“Hate”ing on unfairness of inequality


Inequality may not seem as big an issue as it used to be, but it is still highly relevant today. Social equality topics like gay rights and equal pay for women are just some of those that have people talking in 2014. While some of these may not effect us while in college, we will most likely begin to see the full force of these problems once we’re older.

It is detrimental to our society to simply ignore these important issues because we are either unaware or they don’t seem to pertain to us at the moment. These inequalities are often discussed in the media, which can give us a good idea of how our culture and society feels towards them, so it is pivotal to pay attention.

While the film La Haine, or “Hate,” is twenty years old, it is still highly relevant. This gripping French film tells the story of three young men living in the projects outside Paris.

Following a riot, one of them, Vinz, finds a gun dropped by a police officer. While considering whether or not to use it to avenge the death of his friend, Vinz and his two companions live out a normal day of their lives. However, ‘normal’ for them is a very distant reality for many of us, especially when you imagine the events of the film and the turmoil of the area where it is set.

This film’s images and messages are very powerful. The director, Mathieu Kassovitz, used real footage and based the film on actual riots that occurred in France between 1986 and 1996. Throughout the film, there is an overwhelming tension and sense of violence. Many situations in the film are ones that people generally wouldn’t think about unless they are faced with similar situations. Social inequality is everywhere in the film, as minorities are grouped into the rundown projects while police stand on the outskirts of the area, scrutinizing the residents.

Police and residents are depicted as being extremely hostile to each other. While the police are there to contain violence, they are clearly guilty of racial profiling and think that it is acceptable to do so. They detain any person in the area who isn’t white and see them as guilty until proven innocent, while not being shy to use force when they deem necessary.

Not only do they profile the people in their own neighborhood, they do so even more if a minority manages to make it to the city, where “they’re not supposed to be.” This is not to say that all the police officers follow this practice; in fact there are a few good cops in the film. This film is not about police brutality, but it does show that the practice exists even in a modern, progressive country like France, where we might not expect it.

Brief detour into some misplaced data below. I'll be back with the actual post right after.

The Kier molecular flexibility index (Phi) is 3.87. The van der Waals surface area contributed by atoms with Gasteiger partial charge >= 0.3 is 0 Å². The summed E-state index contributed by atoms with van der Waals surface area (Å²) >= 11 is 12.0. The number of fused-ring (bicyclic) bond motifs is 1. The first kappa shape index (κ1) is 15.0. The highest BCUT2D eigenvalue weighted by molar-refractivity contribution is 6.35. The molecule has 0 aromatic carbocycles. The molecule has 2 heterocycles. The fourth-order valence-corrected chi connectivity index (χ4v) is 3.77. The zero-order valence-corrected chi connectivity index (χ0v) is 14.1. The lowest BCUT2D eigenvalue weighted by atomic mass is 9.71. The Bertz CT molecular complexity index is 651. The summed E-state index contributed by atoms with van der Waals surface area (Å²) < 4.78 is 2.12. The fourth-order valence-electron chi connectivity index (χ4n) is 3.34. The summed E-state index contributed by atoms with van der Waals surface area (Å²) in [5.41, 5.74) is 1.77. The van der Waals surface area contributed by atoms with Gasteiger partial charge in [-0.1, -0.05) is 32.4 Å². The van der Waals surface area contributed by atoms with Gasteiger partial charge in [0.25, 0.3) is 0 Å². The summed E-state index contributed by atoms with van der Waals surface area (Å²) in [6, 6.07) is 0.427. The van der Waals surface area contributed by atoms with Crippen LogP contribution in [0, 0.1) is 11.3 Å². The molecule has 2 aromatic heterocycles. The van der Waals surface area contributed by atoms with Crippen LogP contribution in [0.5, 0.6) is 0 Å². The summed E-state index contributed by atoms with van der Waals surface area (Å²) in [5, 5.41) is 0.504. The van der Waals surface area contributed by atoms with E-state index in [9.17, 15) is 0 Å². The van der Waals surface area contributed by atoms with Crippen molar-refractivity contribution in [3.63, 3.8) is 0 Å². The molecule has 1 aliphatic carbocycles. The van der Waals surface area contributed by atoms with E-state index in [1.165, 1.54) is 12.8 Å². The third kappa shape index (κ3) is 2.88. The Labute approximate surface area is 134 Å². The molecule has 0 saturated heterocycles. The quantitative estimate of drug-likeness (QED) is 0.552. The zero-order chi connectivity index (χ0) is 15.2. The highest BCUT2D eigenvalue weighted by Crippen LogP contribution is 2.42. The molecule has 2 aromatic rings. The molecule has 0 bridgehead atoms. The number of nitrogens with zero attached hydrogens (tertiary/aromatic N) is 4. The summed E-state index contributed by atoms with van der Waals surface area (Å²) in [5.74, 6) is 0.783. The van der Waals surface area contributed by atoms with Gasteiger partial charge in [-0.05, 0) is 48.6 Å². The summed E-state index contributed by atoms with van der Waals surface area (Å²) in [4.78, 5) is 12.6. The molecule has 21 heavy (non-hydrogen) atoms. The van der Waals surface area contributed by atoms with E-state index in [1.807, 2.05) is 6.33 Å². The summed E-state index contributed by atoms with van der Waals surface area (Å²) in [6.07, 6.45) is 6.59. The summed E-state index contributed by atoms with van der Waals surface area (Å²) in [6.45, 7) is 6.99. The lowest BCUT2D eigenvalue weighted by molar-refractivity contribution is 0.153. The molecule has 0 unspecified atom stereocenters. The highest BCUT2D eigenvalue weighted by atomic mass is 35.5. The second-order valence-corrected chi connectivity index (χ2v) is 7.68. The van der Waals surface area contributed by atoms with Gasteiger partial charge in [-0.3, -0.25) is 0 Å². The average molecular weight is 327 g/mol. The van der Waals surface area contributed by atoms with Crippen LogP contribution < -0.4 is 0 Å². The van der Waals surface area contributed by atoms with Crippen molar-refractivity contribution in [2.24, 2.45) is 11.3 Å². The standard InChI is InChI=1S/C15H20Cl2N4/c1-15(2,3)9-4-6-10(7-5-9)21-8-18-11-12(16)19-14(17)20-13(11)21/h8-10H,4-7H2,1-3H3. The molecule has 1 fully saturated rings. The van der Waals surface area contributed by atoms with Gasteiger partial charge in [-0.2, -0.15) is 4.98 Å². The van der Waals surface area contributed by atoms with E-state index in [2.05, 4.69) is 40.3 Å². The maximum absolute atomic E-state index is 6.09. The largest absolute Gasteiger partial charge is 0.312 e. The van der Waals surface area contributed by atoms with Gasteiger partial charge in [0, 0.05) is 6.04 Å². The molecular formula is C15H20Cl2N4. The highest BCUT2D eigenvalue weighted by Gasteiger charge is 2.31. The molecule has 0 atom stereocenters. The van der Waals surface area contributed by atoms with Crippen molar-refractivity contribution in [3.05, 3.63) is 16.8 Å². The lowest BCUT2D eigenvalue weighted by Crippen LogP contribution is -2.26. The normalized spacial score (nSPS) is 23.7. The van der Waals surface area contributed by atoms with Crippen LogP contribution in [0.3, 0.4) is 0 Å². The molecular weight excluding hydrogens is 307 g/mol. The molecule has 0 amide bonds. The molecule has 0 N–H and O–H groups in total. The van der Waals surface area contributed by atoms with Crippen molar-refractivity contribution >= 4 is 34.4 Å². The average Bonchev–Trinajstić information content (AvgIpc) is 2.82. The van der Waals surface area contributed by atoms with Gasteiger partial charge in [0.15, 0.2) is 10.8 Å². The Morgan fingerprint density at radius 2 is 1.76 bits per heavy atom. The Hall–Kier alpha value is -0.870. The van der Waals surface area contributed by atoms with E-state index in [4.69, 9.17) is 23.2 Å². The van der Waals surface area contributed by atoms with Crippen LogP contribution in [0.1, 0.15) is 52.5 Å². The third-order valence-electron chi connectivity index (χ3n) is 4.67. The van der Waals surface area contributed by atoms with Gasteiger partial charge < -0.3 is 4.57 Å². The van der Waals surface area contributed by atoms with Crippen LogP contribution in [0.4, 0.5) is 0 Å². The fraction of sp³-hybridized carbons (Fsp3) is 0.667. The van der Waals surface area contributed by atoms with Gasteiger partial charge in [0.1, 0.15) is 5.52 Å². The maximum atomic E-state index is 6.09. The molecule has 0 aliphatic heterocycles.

On the other hand, the citizens of the projects do break the law. They buy and sell drugs, as a means of gaining money or feeding their addiction. In La Haine, crime is the result of poverty and the social status that society has placed on the people of the projects. A seemingly counterproductive sight is the rioters burning their own neighborhood buildings during riots. But isn’t that detrimental to them? Listening closely reveals the answer. They are only burning government built buildings, like schools. They are hurting themselves to strike out at those who they feel are oppressing them: the police and the government.

True to its name, hate is a constant theme present throughout the film. The residents of the projects hate the police and the government for oppressing them and relegating them to a lower class, while the authorities hate these minorities because they are resistant and they are the lower class.

So, what does all of this mean? Is it possible that these issues are present in every society? It wasn’t that long ago when events similar to the film occurred in the United States. But the question is, have the problems really ever been resolved? Viewing any news source will reveal a stories dealing with some level of society not accepting another based on a preconceived notion.

Viewers, especially students, can learn from this film that social inequality is still present in today’s modern society. We can all learn from this that by ending inequality and the hate it breeds, we could help change the world for the better.